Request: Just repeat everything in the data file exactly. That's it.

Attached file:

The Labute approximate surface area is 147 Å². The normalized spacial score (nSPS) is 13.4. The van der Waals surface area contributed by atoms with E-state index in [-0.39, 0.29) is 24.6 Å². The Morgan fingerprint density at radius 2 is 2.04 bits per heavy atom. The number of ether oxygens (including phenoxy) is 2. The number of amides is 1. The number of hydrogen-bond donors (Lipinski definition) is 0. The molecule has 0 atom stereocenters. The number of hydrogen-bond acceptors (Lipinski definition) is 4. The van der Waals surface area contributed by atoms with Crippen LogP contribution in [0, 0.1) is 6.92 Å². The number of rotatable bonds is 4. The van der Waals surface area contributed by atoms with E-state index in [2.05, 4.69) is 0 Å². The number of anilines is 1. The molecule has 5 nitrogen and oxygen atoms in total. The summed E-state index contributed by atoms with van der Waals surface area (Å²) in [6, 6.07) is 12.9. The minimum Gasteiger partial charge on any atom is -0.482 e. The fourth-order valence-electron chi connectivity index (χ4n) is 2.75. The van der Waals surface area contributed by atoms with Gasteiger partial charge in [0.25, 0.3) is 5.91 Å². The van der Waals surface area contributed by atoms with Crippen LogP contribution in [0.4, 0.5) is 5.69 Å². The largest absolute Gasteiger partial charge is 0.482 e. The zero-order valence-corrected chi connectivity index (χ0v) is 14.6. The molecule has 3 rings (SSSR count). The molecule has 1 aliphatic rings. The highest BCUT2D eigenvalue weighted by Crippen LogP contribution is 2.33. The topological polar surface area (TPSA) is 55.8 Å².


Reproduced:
The Labute approximate surface area is 147 Å². The normalized spacial score (nSPS) is 13.4. The van der Waals surface area contributed by atoms with E-state index in [-0.39, 0.29) is 24.6 Å². The Morgan fingerprint density at radius 2 is 2.04 bits per heavy atom. The number of ether oxygens (including phenoxy) is 2. The number of amides is 1. The number of hydrogen-bond donors (Lipinski definition) is 0. The molecule has 0 atom stereocenters. The number of hydrogen-bond acceptors (Lipinski definition) is 4. The van der Waals surface area contributed by atoms with Crippen LogP contribution in [0, 0.1) is 6.92 Å². The number of rotatable bonds is 4. The van der Waals surface area contributed by atoms with E-state index in [2.05, 4.69) is 0 Å². The number of anilines is 1. The molecule has 5 nitrogen and oxygen atoms in total. The summed E-state index contributed by atoms with van der Waals surface area (Å²) in [6, 6.07) is 12.9. The minimum Gasteiger partial charge on any atom is -0.482 e. The fourth-order valence-electron chi connectivity index (χ4n) is 2.75. The van der Waals surface area contributed by atoms with Gasteiger partial charge in [0.25, 0.3) is 5.91 Å². The van der Waals surface area contributed by atoms with Crippen LogP contribution in [0.4, 0.5) is 5.69 Å². The largest absolute Gasteiger partial charge is 0.482 e. The zero-order valence-corrected chi connectivity index (χ0v) is 14.6. The molecule has 3 rings (SSSR count). The molecule has 1 aliphatic rings. The highest BCUT2D eigenvalue weighted by Crippen LogP contribution is 2.33. The topological polar surface area (TPSA) is 55.8 Å².